«Before the advent of Facebook and Twitter, Pinterest and Instagram, television, or the daily paper, looking at tapestries was one way to learn about the news of the day, observe fashionable trends in clothing and interior design, and perhaps even make a political statement. Since it is #tapestrytuesday, let's examine how the social medium that is a tapestry just might have been an early form of social media.»
For starters, making a large tapestry (as we discussed in our last blog post) was, in and of itself, a social experience. In addition to the multiple artists who would often collaborate on the design of a piece and the painting of its cartoon, many artisans would also work together to weave a single panel. If you thought texting was a great way to communicate, consider the work of these weavers: They literally let their fingers do the talking.
At times, viewing tapestries was also a very social experience. While many pieces hung in private residences, some tapestries appeared in public places like churches, festivals, or large celebrations. These tapestries enriched their environs and were a source of much discussion, inspiration, and contemplation. Tapestries were also relatively easy to "share" (compared to other art objects such as large statues or monumental paintings); due to their soft, flexible nature, they could be rolled up and transported to different locations with relative ease. This meant that the same sets of tapestries could hang in many difference residences and therefore be on display to many different people (and you thought Pinterest was great!).
Like many of today's social media platforms, tapestries "reported" all manner of stories. Also similar to today's format-specific communication channels (I'm looking at you, Twitter and Instagram), those stories generally appeared in one of three formats: armorials, verdures and landscapes, or narrative scenes. In other words, a tapestry would usually depict a coat of arms (a set of symbols used to represent a family's lineage)—also known as an armorial; a scene primarily comprising plants or a landscape—also known as a verdure; or, a scene that uses human and/or animal figures to tell a story—also known as a narrative. Each of these formats, however, sent clear messages not only about the tapestries themselves, but also about the world that surrounded the tapestry.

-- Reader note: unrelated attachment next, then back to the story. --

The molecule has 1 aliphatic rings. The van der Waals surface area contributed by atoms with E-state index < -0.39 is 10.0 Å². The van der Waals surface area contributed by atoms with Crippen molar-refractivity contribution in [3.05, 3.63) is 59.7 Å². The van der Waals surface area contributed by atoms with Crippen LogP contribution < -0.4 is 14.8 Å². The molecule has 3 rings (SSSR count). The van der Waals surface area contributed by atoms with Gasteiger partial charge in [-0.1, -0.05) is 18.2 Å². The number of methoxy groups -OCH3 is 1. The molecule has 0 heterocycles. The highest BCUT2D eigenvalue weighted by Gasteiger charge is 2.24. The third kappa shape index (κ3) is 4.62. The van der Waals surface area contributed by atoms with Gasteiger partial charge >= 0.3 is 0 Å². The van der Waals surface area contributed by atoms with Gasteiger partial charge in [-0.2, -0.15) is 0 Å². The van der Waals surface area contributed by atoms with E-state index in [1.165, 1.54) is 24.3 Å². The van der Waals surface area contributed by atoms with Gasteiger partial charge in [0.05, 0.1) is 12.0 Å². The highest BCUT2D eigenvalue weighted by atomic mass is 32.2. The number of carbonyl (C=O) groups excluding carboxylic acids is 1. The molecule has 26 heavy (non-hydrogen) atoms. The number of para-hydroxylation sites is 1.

Here is an example of each type of tapestry:
Arms of the Greder Family of Solothurn, Switzerland, ca. 1691–94. French, possibly Paris or Lorraine. Wool, silk, metal thread (20–22 warps per inch, 8–9 per cm); H. 109 x W. 118 inches (276.9 x 299.7 cm). The Metropolitan Museum of Art, New York, Bequest of Lucy Work Hewitt, 1935 (35.40.5)
This tapestry depicts the coat of arms of the Greder family of Solothurn, Switzerland. The shield in the center of the tapestry, as well as the white swans, references the family's history and lineage. Weaving a family's crest into a tapestry was one way to make a public display of wealth, power, and perhaps even signify a connection to royal rulers. You might think of an armorial tapestry as a precursor to the selfie.
Verdures and Landscapes
Probably woven by Jacques Dorliac (French, active 1715–42). Fantastic Landscape, ca. 1725. Wool, silk (15–16 warps per inch, 6 per cm); H. 105 1/2 x W. 91 inches (268 x 231.1 cm). The Metropolitan Museum of Art, New York, Gift of Alexander Smith Cochran, 1911 (11.175.17)
This landscape tapestry's primary subject consists of large, scrolling plants, several birds, and a small building in the distance. Verdures and landscapes were not always representative of a specific place, but their plants and animals frequently signified popular ideas. For example, this tapestry's landscape does not depict an actual place, but it does represent the growing interest among seventeenth-century Europeans in Chinese culture and design. As trade between Europe and China increased, so did the European appetite for new and unusual objects from the Far East. This tapestry's vague references to Chinese design represent one aspect of the period's popular and desirable aesthetic (known as Chinoiserie), and represents the increasingly global worldview of seventeenth-century Europeans.